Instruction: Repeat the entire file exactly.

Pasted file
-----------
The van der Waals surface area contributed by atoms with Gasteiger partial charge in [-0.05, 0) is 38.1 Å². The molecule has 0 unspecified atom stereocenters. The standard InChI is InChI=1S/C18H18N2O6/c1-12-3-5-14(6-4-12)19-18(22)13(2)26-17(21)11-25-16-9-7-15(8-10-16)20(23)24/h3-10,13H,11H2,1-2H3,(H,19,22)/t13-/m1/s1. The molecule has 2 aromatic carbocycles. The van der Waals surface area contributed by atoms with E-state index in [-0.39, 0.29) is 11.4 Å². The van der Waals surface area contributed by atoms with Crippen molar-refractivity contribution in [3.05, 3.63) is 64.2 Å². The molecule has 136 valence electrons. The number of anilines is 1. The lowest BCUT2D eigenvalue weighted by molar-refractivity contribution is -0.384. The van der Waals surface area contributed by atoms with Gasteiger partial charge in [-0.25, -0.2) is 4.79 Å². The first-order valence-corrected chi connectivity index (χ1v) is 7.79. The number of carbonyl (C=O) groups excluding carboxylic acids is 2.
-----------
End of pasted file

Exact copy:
The van der Waals surface area contributed by atoms with Gasteiger partial charge in [-0.05, 0) is 38.1 Å². The molecule has 0 unspecified atom stereocenters. The standard InChI is InChI=1S/C18H18N2O6/c1-12-3-5-14(6-4-12)19-18(22)13(2)26-17(21)11-25-16-9-7-15(8-10-16)20(23)24/h3-10,13H,11H2,1-2H3,(H,19,22)/t13-/m1/s1. The molecule has 2 aromatic carbocycles. The van der Waals surface area contributed by atoms with E-state index in [-0.39, 0.29) is 11.4 Å². The van der Waals surface area contributed by atoms with Crippen molar-refractivity contribution in [3.05, 3.63) is 64.2 Å². The molecule has 136 valence electrons. The number of anilines is 1. The lowest BCUT2D eigenvalue weighted by molar-refractivity contribution is -0.384. The van der Waals surface area contributed by atoms with Gasteiger partial charge in [-0.25, -0.2) is 4.79 Å². The first-order valence-corrected chi connectivity index (χ1v) is 7.79. The number of carbonyl (C=O) groups excluding carboxylic acids is 2.